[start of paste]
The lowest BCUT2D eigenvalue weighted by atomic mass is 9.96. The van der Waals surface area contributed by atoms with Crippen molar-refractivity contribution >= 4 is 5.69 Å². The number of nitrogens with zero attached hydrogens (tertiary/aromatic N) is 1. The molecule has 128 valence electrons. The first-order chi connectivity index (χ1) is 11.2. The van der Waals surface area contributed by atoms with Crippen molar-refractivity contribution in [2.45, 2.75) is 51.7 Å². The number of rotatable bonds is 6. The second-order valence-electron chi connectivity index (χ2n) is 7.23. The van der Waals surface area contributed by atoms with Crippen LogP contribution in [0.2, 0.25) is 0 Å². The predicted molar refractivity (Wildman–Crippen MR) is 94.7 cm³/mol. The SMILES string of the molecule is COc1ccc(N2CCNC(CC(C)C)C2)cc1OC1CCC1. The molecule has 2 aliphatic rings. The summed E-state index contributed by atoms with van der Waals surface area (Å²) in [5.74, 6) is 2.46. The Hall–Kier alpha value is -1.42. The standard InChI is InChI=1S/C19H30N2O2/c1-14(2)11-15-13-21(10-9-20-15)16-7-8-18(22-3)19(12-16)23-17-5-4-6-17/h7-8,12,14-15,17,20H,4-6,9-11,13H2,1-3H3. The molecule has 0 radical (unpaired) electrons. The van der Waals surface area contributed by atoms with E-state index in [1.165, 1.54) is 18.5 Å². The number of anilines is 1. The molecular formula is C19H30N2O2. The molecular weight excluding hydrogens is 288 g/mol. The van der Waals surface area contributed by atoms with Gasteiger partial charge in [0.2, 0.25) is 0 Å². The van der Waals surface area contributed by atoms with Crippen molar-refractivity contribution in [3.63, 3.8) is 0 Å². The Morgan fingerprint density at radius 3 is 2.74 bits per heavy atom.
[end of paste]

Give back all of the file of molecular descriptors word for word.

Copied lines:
The lowest BCUT2D eigenvalue weighted by atomic mass is 9.96. The van der Waals surface area contributed by atoms with Crippen molar-refractivity contribution >= 4 is 5.69 Å². The number of nitrogens with zero attached hydrogens (tertiary/aromatic N) is 1. The molecule has 128 valence electrons. The first-order chi connectivity index (χ1) is 11.2. The van der Waals surface area contributed by atoms with Crippen molar-refractivity contribution in [2.45, 2.75) is 51.7 Å². The number of rotatable bonds is 6. The second-order valence-electron chi connectivity index (χ2n) is 7.23. The van der Waals surface area contributed by atoms with Crippen LogP contribution in [0.2, 0.25) is 0 Å². The predicted molar refractivity (Wildman–Crippen MR) is 94.7 cm³/mol. The SMILES string of the molecule is COc1ccc(N2CCNC(CC(C)C)C2)cc1OC1CCC1. The molecule has 2 aliphatic rings. The summed E-state index contributed by atoms with van der Waals surface area (Å²) in [5.74, 6) is 2.46. The Hall–Kier alpha value is -1.42. The standard InChI is InChI=1S/C19H30N2O2/c1-14(2)11-15-13-21(10-9-20-15)16-7-8-18(22-3)19(12-16)23-17-5-4-6-17/h7-8,12,14-15,17,20H,4-6,9-11,13H2,1-3H3. The molecule has 0 radical (unpaired) electrons. The van der Waals surface area contributed by atoms with E-state index in [1.165, 1.54) is 18.5 Å². The number of anilines is 1. The molecular formula is C19H30N2O2. The molecular weight excluding hydrogens is 288 g/mol. The van der Waals surface area contributed by atoms with Gasteiger partial charge in [0.2, 0.25) is 0 Å². The van der Waals surface area contributed by atoms with Crippen molar-refractivity contribution in [3.63, 3.8) is 0 Å². The Morgan fingerprint density at radius 3 is 2.74 bits per heavy atom.